Robbie Short

The Office of Undergraduate Admissions is set to launch significant changes to its recruitment programming for admitted students this year, in order to cater to the larger size of the freshman class.

The main changes include the addition of “Bulldog Saturday” on April 15, 2017, a mini-version of Bulldog Days, the University’s three-day program to showcase Yale to admitted students and their parents. There will also be changes in the date and structure of Yale Engineering and Sciences Weekend, a program designed to recruit STEM students.

Director of Recruitment Hannah Mendlowitz ’12 said Bulldog Days has long been the best way for the office to showcase the totality of the Yale experience to admitted students as they decide where to enroll. With the addition of the two new residential colleges, however, and the larger number of students to be admitted — about 300 to 400 more than in years past, according to the admissions office — the office decided to pilot “Bulldogs Saturday” in addition to hosting the regular Bulldog Days.

“[Bulldog Saturday] will include much of the same excellent programming that has made Bulldog Days so successful in the past,” Mendlowitz said. “Our goal this year is to provide the same high quality and thoughtful programming as we have in past years to make the Yale experience accessible to an even larger number of admitted students.”

Last year’s Bulldog Days attracted more than 900 parents and 1,100 students, more than half of the 1,972 students admitted to the class of 2020. Assuming a similar level of interest in this year’s program, the 15 percent increase in the number of admitted students means that the University would have to accommodate roughly 2,300 visitors during Bulldog Days.

The Admissions Office hopes that adding “Bulldogs Saturday” will help lessen some of the burden brought by the expected heavy traffic.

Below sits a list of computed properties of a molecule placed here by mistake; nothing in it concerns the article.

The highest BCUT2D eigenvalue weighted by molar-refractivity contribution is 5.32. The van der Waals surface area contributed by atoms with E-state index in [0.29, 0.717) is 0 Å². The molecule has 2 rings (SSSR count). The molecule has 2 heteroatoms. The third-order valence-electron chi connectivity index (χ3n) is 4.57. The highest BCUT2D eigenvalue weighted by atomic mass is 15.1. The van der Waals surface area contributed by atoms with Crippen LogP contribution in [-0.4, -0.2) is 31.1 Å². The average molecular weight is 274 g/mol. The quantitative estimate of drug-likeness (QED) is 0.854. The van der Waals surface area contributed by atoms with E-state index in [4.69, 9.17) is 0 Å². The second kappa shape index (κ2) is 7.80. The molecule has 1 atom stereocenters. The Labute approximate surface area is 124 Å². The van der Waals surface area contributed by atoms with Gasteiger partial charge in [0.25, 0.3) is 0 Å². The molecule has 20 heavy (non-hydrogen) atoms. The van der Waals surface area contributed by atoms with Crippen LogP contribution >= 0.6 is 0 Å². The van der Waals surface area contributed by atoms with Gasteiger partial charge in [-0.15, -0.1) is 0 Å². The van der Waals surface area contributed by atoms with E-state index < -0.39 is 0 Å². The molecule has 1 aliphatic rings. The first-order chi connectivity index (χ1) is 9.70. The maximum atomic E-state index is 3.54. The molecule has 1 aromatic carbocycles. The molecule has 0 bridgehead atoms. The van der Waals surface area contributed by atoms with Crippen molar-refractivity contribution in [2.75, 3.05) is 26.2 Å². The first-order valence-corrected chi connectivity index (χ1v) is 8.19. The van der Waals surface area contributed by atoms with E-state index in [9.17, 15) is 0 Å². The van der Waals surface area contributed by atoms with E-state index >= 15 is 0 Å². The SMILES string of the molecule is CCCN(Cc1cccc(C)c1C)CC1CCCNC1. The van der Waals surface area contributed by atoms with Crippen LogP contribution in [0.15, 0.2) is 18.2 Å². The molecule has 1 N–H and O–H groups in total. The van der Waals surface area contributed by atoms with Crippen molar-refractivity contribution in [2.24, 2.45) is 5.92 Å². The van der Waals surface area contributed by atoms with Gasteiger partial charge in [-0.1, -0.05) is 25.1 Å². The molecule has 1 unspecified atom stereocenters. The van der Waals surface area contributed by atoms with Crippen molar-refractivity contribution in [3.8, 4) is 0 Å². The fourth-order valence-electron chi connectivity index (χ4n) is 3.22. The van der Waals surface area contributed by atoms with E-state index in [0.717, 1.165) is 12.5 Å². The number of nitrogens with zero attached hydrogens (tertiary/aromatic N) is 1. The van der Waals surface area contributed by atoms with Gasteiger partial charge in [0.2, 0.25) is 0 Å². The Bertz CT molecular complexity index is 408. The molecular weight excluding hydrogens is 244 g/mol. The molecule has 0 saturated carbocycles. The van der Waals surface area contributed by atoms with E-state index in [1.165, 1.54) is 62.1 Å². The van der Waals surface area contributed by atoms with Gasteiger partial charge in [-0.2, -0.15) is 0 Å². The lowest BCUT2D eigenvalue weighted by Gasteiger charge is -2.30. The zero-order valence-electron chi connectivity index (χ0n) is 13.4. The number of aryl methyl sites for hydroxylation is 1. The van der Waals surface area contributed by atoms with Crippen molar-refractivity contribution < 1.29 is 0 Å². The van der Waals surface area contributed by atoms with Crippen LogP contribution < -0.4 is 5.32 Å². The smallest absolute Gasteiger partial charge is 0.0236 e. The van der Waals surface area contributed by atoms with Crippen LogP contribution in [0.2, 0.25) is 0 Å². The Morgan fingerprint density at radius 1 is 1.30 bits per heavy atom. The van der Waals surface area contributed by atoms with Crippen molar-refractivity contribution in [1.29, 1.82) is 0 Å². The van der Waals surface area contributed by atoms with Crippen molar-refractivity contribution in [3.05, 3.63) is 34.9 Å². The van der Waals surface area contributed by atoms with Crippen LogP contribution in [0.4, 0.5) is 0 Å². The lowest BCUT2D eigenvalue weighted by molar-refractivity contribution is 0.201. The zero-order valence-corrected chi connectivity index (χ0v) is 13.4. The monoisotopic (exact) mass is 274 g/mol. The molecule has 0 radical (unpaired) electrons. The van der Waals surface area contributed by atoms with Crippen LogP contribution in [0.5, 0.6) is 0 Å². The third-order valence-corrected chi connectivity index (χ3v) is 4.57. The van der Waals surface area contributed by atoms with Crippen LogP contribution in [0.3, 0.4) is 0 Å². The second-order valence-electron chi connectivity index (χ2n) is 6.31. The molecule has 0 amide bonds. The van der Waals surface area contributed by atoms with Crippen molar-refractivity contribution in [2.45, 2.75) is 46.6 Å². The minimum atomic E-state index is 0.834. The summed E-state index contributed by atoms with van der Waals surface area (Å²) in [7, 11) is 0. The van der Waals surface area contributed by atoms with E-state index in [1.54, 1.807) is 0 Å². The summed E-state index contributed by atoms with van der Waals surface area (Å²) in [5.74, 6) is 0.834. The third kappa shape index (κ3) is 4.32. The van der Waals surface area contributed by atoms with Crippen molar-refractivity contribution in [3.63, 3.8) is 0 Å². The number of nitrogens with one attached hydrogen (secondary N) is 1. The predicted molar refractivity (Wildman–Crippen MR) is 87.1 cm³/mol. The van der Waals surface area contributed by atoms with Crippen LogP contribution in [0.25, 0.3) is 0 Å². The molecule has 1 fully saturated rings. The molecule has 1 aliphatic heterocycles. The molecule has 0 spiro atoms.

Dean of Admissions Jeremiah Quinlan said it will be easier to accommodate the additional students once the new residential colleges open next fall, since there will be more space to host prospective freshmen during their visits. 

The other major modification to the recruitment programming is the change in the date of the Yale Engineering and Science Weekend. For the past six admissions cycles, the Admissions Office has hosted the event in mid-February, bringing 80 to 100 of the most promising science, math and engineering-focused prospective students— who have each received “likely letters” notifying them of their probable admission to Yale — to campus for three days of exposure to Yale STEM resources. Last year, students had the opportunity to attend master classes and tours of the campus, visiting both the Peabody and Science Hill, in addition to a science symposium of Yale undergraduate research.

However, this year, the Admissions Office will move the event from February to the weekend before Bulldog Days in April, Director of STEM Recruitment Ayaska Fernando ’08 said. He added that the new event will include the same programming that YES Weekend participants of the past found to be the most special, particularly dinners with faculty members whose fields of research align with students’ academic interests.

Quinlan said the change in timing came on the heels of student feedback in previous years, adding that the office hopes to see an increase in the number of top STEM students attending Bulldog Days as a result of the change in timing.

“Our focus in terms of yield programming,” Quinlan said, “is to show our prospective STEM students that world class research and world-class undergraduate education come together at Yale in the context of the many other academic, extracurricular and social offerings showcased during Bulldog Days.”

Last year’s Bulldog Days took place from April 25 to 27.